A program in Vermont known as Cow Power, has proven successful, and Terasen's bid to launch a similar renewable energy program is the latest move in a larger effort to boost this type of activity in B.C.
Matt Dickson has witnessed this evolution over the past five years, first as an employee of the ministry of agriculture, and now as the program manager of the newly-formed Renewable Agri-Energy Initiative, which is funded by industry, government and the BC Agriculture Council.
"We were looking at ways to help farms diversify their revenue streams, deal with nutrient issues, ways to help them become more sustainable," says Dickson. "This initiative came along as a vehicle to drive that forward."
Dickson says that economics is one of the biggest barriers to making on-farm anaerobic digestion more widespread. He estimates (unofficially, based on what he's heard) that Bush's biofuel would fetch between four and 10 dollars per gigajoule.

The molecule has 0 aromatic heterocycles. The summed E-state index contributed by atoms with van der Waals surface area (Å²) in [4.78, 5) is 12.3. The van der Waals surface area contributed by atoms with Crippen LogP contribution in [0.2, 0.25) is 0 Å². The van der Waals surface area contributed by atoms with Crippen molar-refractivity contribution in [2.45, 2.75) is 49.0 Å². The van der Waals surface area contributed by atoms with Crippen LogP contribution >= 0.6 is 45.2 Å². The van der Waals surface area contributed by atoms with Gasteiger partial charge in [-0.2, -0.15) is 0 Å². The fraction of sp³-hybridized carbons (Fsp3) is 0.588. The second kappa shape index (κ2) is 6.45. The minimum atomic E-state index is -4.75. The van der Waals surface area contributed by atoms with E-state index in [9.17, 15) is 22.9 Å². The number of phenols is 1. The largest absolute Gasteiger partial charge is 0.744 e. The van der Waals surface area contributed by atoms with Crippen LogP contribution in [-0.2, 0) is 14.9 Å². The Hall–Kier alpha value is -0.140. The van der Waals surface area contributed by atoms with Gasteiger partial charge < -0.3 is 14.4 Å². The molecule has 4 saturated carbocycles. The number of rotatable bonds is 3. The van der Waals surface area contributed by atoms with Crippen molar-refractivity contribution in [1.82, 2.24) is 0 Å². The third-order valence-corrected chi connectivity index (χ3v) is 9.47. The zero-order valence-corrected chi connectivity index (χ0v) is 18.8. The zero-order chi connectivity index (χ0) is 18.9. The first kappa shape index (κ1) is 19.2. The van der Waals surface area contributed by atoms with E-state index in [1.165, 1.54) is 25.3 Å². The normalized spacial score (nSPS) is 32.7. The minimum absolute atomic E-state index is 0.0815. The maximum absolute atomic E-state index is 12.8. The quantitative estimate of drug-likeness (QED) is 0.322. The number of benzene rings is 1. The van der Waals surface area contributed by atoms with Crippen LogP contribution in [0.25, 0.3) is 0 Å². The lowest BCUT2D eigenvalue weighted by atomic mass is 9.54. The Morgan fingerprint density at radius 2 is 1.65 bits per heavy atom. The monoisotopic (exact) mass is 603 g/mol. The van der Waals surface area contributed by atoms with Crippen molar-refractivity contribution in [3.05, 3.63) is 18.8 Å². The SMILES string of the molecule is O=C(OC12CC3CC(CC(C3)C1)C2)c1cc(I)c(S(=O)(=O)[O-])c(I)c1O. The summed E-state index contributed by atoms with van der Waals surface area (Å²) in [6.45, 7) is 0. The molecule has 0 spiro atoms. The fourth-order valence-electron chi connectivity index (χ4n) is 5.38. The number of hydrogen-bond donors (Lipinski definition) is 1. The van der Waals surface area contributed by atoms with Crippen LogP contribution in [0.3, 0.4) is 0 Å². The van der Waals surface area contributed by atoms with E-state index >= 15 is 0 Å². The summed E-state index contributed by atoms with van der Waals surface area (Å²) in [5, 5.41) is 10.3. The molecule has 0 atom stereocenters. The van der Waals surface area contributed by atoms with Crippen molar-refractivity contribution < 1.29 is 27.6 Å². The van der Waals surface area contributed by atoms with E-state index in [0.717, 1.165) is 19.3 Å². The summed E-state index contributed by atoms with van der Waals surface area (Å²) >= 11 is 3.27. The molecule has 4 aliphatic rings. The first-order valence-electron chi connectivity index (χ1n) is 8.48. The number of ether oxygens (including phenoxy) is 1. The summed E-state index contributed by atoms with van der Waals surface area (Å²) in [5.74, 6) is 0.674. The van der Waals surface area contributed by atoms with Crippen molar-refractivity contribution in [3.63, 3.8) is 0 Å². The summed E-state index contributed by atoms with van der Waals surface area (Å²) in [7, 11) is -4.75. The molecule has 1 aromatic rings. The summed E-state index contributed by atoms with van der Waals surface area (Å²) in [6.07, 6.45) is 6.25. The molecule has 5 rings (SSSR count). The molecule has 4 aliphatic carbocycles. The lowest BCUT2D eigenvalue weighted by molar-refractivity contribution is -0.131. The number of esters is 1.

If Bush was to forego the scrubbing technology and simply sell electricity to the grid the most he could net from BC Hydro is 8.6 cents per kilowatt hour.
"It's just not enough," says Dickson. In order to make anaerobic digestion economically feasible for farmers, electricity generated from this technology would have to be worth between 14 to 16 cents per kilowatt hour.
"While the province is certainly supportive of renewable energy, it wants to buy the cheapest renewable energy it can," says Dickson. "Valuing all technology the same, that's kind of unfair... we need to start differentiating between technologies. With anaerobic digestion, you get clean energy, but also more sustainable farming and other additional benefits."